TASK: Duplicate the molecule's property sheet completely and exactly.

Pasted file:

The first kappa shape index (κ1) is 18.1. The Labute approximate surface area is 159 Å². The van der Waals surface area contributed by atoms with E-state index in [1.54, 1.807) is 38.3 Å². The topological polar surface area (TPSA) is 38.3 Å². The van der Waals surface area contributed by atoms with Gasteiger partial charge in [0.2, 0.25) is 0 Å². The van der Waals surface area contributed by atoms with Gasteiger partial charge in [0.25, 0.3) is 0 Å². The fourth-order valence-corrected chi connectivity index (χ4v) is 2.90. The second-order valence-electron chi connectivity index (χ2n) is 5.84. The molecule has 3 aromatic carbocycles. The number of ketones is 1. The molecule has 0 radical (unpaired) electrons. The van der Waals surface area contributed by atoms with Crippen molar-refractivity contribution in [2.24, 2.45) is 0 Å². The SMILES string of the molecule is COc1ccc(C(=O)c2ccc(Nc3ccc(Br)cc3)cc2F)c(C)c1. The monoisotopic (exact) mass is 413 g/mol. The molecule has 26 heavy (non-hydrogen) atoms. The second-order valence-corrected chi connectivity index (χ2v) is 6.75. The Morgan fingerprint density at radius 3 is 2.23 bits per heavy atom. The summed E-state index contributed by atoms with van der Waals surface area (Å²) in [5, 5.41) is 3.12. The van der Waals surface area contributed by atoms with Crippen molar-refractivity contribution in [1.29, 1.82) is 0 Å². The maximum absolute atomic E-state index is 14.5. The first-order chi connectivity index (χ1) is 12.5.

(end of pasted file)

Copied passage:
The first kappa shape index (κ1) is 18.1. The Labute approximate surface area is 159 Å². The van der Waals surface area contributed by atoms with E-state index in [1.54, 1.807) is 38.3 Å². The topological polar surface area (TPSA) is 38.3 Å². The van der Waals surface area contributed by atoms with Gasteiger partial charge in [0.2, 0.25) is 0 Å². The van der Waals surface area contributed by atoms with Gasteiger partial charge in [0.25, 0.3) is 0 Å². The fourth-order valence-corrected chi connectivity index (χ4v) is 2.90. The second-order valence-electron chi connectivity index (χ2n) is 5.84. The molecule has 3 aromatic carbocycles. The number of ketones is 1. The molecule has 0 radical (unpaired) electrons. The van der Waals surface area contributed by atoms with Crippen molar-refractivity contribution in [2.24, 2.45) is 0 Å². The SMILES string of the molecule is COc1ccc(C(=O)c2ccc(Nc3ccc(Br)cc3)cc2F)c(C)c1. The monoisotopic (exact) mass is 413 g/mol. The molecule has 26 heavy (non-hydrogen) atoms. The second-order valence-corrected chi connectivity index (χ2v) is 6.75. The Morgan fingerprint density at radius 3 is 2.23 bits per heavy atom. The summed E-state index contributed by atoms with van der Waals surface area (Å²) in [5, 5.41) is 3.12. The van der Waals surface area contributed by atoms with Crippen molar-refractivity contribution in [1.29, 1.82) is 0 Å². The maximum absolute atomic E-state index is 14.5. The first-order chi connectivity index (χ1) is 12.5.